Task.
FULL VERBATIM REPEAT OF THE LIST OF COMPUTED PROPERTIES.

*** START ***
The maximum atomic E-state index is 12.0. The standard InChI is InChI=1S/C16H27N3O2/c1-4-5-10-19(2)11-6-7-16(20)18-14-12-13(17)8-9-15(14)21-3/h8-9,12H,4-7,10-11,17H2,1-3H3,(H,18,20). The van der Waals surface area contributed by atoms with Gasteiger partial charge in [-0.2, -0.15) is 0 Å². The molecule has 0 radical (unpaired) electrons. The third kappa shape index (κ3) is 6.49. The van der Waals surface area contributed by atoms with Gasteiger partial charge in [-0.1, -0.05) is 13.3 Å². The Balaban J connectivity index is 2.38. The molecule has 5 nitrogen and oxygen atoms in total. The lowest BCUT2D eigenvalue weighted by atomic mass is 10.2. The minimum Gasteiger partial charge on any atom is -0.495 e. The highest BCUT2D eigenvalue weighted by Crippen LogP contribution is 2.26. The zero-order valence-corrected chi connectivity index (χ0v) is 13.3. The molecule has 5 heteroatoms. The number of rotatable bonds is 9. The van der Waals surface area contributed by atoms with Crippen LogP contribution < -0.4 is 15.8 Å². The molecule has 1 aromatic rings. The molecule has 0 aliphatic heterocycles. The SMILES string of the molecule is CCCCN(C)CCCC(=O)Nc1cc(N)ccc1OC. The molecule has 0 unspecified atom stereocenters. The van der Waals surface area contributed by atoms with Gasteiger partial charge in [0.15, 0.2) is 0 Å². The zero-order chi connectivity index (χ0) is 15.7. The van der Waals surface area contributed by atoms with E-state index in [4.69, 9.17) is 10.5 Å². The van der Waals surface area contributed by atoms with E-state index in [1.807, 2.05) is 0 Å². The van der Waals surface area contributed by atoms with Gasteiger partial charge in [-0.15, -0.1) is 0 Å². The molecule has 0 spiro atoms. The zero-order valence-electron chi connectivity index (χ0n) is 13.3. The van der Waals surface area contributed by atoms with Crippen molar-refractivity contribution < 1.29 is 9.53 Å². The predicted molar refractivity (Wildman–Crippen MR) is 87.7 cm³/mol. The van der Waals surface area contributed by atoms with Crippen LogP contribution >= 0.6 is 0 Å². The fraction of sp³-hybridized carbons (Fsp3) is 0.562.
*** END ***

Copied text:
The maximum atomic E-state index is 12.0. The standard InChI is InChI=1S/C16H27N3O2/c1-4-5-10-19(2)11-6-7-16(20)18-14-12-13(17)8-9-15(14)21-3/h8-9,12H,4-7,10-11,17H2,1-3H3,(H,18,20). The van der Waals surface area contributed by atoms with Gasteiger partial charge in [-0.2, -0.15) is 0 Å². The molecule has 0 radical (unpaired) electrons. The third kappa shape index (κ3) is 6.49. The van der Waals surface area contributed by atoms with Gasteiger partial charge in [-0.1, -0.05) is 13.3 Å². The Balaban J connectivity index is 2.38. The molecule has 5 nitrogen and oxygen atoms in total. The lowest BCUT2D eigenvalue weighted by atomic mass is 10.2. The minimum Gasteiger partial charge on any atom is -0.495 e. The highest BCUT2D eigenvalue weighted by Crippen LogP contribution is 2.26. The zero-order valence-corrected chi connectivity index (χ0v) is 13.3. The molecule has 5 heteroatoms. The number of rotatable bonds is 9. The van der Waals surface area contributed by atoms with Crippen LogP contribution < -0.4 is 15.8 Å². The molecule has 1 aromatic rings. The molecule has 0 aliphatic heterocycles. The SMILES string of the molecule is CCCCN(C)CCCC(=O)Nc1cc(N)ccc1OC. The molecule has 0 unspecified atom stereocenters. The van der Waals surface area contributed by atoms with Gasteiger partial charge in [0.15, 0.2) is 0 Å². The zero-order chi connectivity index (χ0) is 15.7. The van der Waals surface area contributed by atoms with E-state index in [4.69, 9.17) is 10.5 Å². The van der Waals surface area contributed by atoms with E-state index in [1.807, 2.05) is 0 Å². The van der Waals surface area contributed by atoms with Gasteiger partial charge in [-0.15, -0.1) is 0 Å². The molecule has 0 spiro atoms. The zero-order valence-electron chi connectivity index (χ0n) is 13.3. The van der Waals surface area contributed by atoms with Crippen molar-refractivity contribution < 1.29 is 9.53 Å². The predicted molar refractivity (Wildman–Crippen MR) is 87.7 cm³/mol. The van der Waals surface area contributed by atoms with Crippen LogP contribution >= 0.6 is 0 Å². The fraction of sp³-hybridized carbons (Fsp3) is 0.562.